I MET John, Paul and George in an upstairs room at Riffs Bar, near Hook.
Ringo would have been there too, but he was held up in traffic and fog.
It is nearly 44 years since the Fab Four gave their last public performance, on the roof of the Apple building in London, and more than 50 since their sole Swindon show at the old McIlroys Ballroom.
Fortunately for local fans, one of the best tributes in the business is gearing up for only their second reunion gig since splitting a decade or so ago.
It is tomorrow at Riffs, with love from them to you.
The name of the Ludwig Beatles will be instantly recognisable to countless music fans both across Swindon and beyond.
Together for nearly as long as the real thing, they played hundreds of gigs in Britain and across Europe.
“I like to think of it as a tribute to the Beatles rather than a Beatles tribute act,” said Pete Townsend; no, not that Pete Townsend, but Pete Townsend the veteran Swindon musician, who takes John Lennon’s share of vocals and rhythm guitar.
The other members are Mike Yorke as George, Garry Illsley as Paul and Steve Gobey as Ringo.
Pete, Mike and Garry are also members of Locomotion, the hard working Swindon pop, rock and soul band that has been a favourite live draw for many years.
Pete said of the Ludwig Beatles: “We don’t try to reproduce the exact sound of the records, we just like to think of it as a celebration of Beatles music.
“I like to think the show nowadays is more how the Beatles would have done it on stage with just the four of them.”
This means the Ludwig Beatles – named for Ringo’s chosen brand of drumkit – must perform not just early hits, such as Twist and Shout and She Loves You, but also tracks created during the studio years that followed their last official concert, at Candlestick Park in San Francisco in 1966.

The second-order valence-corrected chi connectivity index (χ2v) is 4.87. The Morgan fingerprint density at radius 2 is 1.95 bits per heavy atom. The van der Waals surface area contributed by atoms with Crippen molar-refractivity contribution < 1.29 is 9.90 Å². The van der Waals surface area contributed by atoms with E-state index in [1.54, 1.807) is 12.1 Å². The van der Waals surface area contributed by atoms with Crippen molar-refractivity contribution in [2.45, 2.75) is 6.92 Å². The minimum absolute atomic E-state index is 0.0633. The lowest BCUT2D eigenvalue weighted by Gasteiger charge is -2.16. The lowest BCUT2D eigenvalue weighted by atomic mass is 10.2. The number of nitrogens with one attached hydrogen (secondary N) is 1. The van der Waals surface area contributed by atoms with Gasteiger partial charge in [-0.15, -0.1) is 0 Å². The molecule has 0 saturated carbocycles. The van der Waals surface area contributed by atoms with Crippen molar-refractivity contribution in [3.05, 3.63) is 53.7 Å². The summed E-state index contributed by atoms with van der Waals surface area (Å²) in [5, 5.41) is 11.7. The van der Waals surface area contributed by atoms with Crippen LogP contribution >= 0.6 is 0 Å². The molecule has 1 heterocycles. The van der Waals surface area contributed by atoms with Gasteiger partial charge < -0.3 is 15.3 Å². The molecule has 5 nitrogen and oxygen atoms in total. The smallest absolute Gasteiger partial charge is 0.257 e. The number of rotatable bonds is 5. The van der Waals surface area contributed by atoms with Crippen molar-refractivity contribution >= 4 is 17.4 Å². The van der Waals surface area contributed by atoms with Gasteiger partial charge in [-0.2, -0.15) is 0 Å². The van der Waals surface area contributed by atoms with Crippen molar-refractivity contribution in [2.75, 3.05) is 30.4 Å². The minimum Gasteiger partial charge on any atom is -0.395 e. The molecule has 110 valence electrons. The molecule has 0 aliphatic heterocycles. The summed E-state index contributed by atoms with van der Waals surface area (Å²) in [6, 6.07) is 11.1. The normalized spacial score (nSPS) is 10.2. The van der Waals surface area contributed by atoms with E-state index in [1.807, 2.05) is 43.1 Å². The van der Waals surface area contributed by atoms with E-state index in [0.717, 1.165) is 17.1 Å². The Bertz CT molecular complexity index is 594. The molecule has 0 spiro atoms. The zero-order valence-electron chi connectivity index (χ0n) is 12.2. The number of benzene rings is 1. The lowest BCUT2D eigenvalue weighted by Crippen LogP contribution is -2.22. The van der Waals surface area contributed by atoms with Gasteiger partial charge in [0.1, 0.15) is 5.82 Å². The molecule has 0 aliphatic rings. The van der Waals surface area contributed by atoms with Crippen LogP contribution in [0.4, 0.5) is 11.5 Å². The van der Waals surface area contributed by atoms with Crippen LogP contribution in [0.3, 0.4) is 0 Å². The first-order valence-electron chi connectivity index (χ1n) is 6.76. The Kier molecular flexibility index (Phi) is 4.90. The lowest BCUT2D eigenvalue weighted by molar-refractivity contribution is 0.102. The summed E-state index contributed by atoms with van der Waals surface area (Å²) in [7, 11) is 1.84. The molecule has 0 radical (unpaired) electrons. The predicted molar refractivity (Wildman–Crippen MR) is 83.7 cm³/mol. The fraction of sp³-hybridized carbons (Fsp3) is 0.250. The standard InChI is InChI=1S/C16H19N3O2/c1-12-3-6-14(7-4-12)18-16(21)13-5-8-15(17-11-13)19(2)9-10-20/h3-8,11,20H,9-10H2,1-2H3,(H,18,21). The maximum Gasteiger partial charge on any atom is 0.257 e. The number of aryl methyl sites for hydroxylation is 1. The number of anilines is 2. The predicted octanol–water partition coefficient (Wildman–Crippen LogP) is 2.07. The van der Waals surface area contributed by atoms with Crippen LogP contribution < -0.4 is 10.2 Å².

This is no mean feat, with just two guitars, bass and drums.
As Mike Yorke put it: “It’s not easy to do Sergeant Pepper in a theatre show.”
The band was formed in about 1992 and went through some line-up changes during their nine years together.
Unlike the real Beatles, they didn’t split because of artistic differences or internal unrest; they simply wanted to do other things.
“After nine years of being John Lennon,” said Pete, “it can be a bit much. Everybody was exhausted and needed a rest.”
Although they have performed Beatles songs more often than many people have played the records, each member of the Ludwig Beatles still loves the music of the Liverpool band.
“It’s like Beethoven,” said Pete. “Before the Beatles, it was Beethoven. The Beatles took over in 1962 and they’re going the same way now. In 100 or 200 years’ time, they’ll be perceived as being like Beethoven.”
Tomorrow’s show at Riffs starts at 7pm and admission will cost £5. Further information is available at www.riffsbar.com/gig-guide